The Day After: Inconsistent Play Costing the Chiefs

Posted Dec 17, 2012

The Kansas City Chiefs have underachieved this season and don’t like it. The team has two games left to prove that it is not a true reflection of its current 2-12 record. Chiefs head coach Romeo Crennel assessed his team’s level of frustration during Monday’s press conference.

“We’re in this business to win because that’s how it’s kind of counted, by your win-loss record,” Crennel said.

“When you’re not able to win, you always wonder about yourself – what do I need to do more, what haven’t I done, and those kinds of things. When you try different things and you still don’t win, it kind of wears on you a little bit. You know you’re going to play on Sunday, so you have to put that best foot forward and try to get that win, because that’s the best thing that will make you feel better about yourself and about what you’re trying to get done.”

Crennel’s QB, Brady Quinn said that his team struggled against Oakland because plays are not being made, by anyone.

“Well, we just weren’t consistent on any front,” Quinn admitted. “The entire first half we were third-and-long. I don’t care what team you are, you’re going to have a hard time converting third-and-fifteen and third-and-sixteens when you’re stuck in that position. So we’ve got to do a better job early on first and second down. We got to do a better job at being consistent, I’ve got to do a better job as a quarterback and everyone across the board has to. There’s just not enough consistency, there’s not anyone making any plays or making anything happen.”

Kansas City did not cross midfield until its second drive of the third quarter, when Quinn led a nine-play drive that led to a fourth-and-goal from Oakland’s four-yard line. The play clock hit zero before the Chiefs snapped the ball, forcing a fourth-and-goal from the nine-yard line.

“He (Chiefs C Ryan Lilja) couldn't hear me obviously, it’s loud down there, it’s part of the game," Quinn said. "We were trying to get a look at what the possible coverage might be and the clock was running low and for whatever reason it was low pretty quick. It just seemed like it was all of a sudden ten seconds left on the clock while we’re still sitting in the huddle and that’s pretty uncharacteristic for our offense.”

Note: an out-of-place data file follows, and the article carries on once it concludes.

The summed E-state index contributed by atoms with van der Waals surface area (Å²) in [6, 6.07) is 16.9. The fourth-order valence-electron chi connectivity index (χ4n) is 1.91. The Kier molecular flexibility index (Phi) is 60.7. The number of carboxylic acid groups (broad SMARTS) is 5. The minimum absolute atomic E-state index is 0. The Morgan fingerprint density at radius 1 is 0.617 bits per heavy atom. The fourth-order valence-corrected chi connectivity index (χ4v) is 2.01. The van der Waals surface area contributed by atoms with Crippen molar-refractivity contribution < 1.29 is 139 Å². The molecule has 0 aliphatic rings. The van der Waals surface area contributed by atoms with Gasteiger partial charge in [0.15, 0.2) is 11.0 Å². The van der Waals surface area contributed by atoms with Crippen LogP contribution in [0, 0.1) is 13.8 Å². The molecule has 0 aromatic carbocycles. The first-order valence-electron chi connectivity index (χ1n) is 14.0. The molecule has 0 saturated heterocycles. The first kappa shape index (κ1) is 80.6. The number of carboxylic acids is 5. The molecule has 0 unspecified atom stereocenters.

Chiefs RB Jamaal Charles was stopped after one yard on the next short-pass play and the Raiders regained possession.

“I guess their scheme was to stop me,” Charles said. “They didn’t want to get me going. You know if they get me going, I can just feel comfortable and start doing things my way. That holding call (negating a 42-yard run by Charles), it got us. They did a good job. They did a good job scheming us and scheming me and scheming the run game.”

The Chiefs crossed midfield on their next drive (to Oakland’s 41-yard line), before punter Dustin Colquitt booted one of his seven punts on the day. The next play, Chiefs LB Brandon Siler caused a fumble that was recovered by fellow LB Justin Houston, but Kansas City’s offense gave the ball back to the Raiders four plays later, on downs.

Despite allowing no touchdowns, Kansas City's defense allowed 385-total yards of offense, giving Oakland more than 40 minutes with the ball, which Chiefs CB Brandon Flowers says should have been prevented.

“They had a couple of long drives where we should have got off the field,” Flowers admitted. “We could have given our offense good field position. We have still got some things to clean up."

The Chiefs will need to clean up fast, as NFL Rookie-of-the-Year candidate Andrew Luck and the playoff-contending Indianapolis Colts come to town on Sunday.

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